What are good ways of convincing someone to rethink an impossible dream?
post by aarongertler
score: 13 (6 votes) ·
This is a question post.
I sometimes get pitches from people who have grandiose plans.
Think of the term "physics crank," but applied to conceptual companies rather than perpetual motion machines. Two prominent examples (but far from the only ones):
- A calligrapher and accountant with no entrepreneurial experience who wanted to create an electronic journal that would allow people to "quantify their states of mind," as part of the greatest productivity/creativity enhancement system the world had ever seen. We were friends when I was in college, and this was my first exposure to the type. At first I lumped him in with other friends who were starting companies; he'd drawn up a logo and printed business cards and it all seemed very convincing. But after a few "meetings" that mostly involved scribbling Danielewski-esque charts in a notebook, I realized that all of his research and passion weren't actually going anywhere.
- Someone who reached out to me recently about creating a new form of social cryptocurrency that would allow people to collectively vote on corporate actions, to be enforced by threat of boycott. They sent me a 50-page PDF which contained no information on any practical steps to establish or test the currency, but a lot of musings on rising inequality and the will of the people. It was obvious that the document (which included dozens of charts) had taken weeks to produce. The author mentioned having reached out to many people to ask questions about getting attention from funders (I seem to be the only person who responded).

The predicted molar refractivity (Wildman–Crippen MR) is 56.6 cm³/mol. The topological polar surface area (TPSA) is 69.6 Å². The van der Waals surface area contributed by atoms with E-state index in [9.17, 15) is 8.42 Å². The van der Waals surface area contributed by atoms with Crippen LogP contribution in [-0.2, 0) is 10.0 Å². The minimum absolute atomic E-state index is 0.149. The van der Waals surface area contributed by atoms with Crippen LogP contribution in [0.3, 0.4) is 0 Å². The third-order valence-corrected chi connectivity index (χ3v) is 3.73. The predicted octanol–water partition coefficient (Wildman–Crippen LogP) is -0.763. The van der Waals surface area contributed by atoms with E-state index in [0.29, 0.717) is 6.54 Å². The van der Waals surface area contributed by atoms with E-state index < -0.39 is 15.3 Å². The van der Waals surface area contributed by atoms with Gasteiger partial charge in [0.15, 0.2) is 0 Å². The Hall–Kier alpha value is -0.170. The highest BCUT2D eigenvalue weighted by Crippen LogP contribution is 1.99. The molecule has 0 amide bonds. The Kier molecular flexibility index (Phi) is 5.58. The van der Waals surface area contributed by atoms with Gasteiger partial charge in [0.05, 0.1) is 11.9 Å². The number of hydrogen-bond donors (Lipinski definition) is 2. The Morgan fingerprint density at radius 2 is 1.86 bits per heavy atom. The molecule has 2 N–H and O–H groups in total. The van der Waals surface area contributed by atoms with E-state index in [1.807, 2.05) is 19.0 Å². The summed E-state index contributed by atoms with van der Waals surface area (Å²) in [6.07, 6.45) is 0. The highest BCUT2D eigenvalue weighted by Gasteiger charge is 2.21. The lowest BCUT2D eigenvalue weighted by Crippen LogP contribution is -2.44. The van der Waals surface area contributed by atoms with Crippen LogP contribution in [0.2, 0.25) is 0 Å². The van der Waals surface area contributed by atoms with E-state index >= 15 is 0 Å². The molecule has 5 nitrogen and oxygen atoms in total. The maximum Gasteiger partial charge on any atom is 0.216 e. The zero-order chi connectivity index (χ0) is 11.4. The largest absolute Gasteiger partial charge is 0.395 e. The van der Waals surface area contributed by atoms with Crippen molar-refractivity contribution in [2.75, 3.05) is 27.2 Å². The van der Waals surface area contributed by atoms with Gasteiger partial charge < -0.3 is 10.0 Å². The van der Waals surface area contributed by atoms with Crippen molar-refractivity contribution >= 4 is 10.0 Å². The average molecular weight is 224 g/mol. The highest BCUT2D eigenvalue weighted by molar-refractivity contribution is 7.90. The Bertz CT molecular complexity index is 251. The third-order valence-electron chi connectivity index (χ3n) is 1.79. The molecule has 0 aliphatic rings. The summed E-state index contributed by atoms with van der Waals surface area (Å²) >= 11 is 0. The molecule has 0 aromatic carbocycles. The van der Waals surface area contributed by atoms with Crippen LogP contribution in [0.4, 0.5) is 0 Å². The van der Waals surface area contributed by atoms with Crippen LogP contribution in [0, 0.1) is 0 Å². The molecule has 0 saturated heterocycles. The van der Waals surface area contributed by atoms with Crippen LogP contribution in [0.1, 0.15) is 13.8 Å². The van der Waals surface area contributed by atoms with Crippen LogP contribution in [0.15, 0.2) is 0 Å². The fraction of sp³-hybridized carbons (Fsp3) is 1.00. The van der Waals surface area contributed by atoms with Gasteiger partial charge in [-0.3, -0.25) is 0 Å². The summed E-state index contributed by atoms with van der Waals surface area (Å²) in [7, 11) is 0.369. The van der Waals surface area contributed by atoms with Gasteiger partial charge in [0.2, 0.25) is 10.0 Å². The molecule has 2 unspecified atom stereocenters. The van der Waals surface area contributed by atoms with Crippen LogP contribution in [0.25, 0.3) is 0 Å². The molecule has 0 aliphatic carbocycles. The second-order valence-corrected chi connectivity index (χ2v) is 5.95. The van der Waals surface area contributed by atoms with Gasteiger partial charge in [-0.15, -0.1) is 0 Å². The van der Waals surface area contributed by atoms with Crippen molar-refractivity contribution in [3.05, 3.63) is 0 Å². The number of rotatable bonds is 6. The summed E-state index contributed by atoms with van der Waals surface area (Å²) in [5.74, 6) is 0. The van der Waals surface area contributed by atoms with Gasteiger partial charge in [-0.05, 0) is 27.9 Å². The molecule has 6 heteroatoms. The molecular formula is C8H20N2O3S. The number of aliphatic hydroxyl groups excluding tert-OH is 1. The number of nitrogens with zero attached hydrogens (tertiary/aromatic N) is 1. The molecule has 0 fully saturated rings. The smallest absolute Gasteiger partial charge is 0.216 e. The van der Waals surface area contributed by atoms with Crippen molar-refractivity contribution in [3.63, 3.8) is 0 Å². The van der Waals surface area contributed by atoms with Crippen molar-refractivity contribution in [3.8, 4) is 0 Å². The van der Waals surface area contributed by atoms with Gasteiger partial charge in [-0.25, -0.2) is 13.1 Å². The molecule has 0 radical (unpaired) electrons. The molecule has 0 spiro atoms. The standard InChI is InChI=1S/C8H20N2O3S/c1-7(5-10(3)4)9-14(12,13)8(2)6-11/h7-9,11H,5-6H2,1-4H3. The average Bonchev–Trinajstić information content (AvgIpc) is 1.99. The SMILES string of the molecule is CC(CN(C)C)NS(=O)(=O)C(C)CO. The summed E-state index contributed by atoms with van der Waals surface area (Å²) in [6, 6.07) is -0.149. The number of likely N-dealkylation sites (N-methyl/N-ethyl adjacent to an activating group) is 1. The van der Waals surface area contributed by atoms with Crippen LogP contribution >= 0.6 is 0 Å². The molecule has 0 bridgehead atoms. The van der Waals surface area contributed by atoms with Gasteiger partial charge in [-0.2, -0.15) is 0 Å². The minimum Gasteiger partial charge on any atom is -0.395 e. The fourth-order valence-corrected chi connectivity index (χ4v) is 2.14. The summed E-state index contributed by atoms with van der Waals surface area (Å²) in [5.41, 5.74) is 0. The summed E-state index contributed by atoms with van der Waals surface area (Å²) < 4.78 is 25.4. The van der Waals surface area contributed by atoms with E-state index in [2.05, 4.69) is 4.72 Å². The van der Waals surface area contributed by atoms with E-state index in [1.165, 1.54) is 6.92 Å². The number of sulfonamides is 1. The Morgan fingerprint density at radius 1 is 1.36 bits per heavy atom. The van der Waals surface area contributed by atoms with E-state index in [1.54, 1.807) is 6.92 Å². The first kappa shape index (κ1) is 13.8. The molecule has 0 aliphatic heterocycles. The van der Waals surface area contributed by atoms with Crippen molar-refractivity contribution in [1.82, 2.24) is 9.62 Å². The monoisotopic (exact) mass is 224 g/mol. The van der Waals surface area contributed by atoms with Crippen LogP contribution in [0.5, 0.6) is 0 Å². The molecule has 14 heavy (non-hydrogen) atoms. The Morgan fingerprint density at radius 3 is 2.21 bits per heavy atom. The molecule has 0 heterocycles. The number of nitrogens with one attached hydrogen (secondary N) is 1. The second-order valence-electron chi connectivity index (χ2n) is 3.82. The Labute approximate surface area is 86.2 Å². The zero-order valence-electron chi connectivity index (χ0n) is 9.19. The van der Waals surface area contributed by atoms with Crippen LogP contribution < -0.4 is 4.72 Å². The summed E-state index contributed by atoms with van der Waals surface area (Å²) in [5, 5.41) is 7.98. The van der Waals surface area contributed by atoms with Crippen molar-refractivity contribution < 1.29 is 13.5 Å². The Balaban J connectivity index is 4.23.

In both cases, a self-educated person with an altruistic mindset got their mind snagged on a project that had no clear way of manifesting in reality, and they couldn't unsnag themselves.
I don't feel any qualms about breaking off situations like this early on with a polite "no," but they still fill me with intense clueyness.
I wish there were a story I could tell these people that would help them understand the way businesses actually work (and, more broadly, the means by which new useful things can actually be introduced to the world). But I've found it difficult to penetrate the mindset of:
"I have a big idea, just like [insert charismatic tech billionaire], and I just need one good break to make it happen. The world is ready for this!"
Asking about how they plan to test their idea sometimes helps a bit, but what I really want is a message that serves as a sledgehammer of "that's not a business and will never be a business and you are only going to be disappointed if you keep this up."
Has anyone reading this had experience with similar situations before? If you managed to bring the afflicted person to their senses, how did you do it?
(Examples don't just have to be startups; other big projects seem equally relevant.)
answer by RedMan
· score: 28 (11 votes) · LW
) · GW
I have done this successfully, though I am not a success story myself, so I must accept that I can be seen as either a wise person dissuading people from stupid ideas, just as much as I can be seen as an idiot with no vision who would have told the beatles that the guitar is on the way out. This process takes a decent amount of emotional energy and probably isn't worth it in most cases.
Bring forward more enthusiasm for their ridiculous idea than they have, suggest concrete actions that they can take which will provide real feedback. They will either shrink from doing them (and be annoyed that you smile and ask them 'so have you ______ yet' without fail every single time they see you), or actually go and try it, hopefully failing early.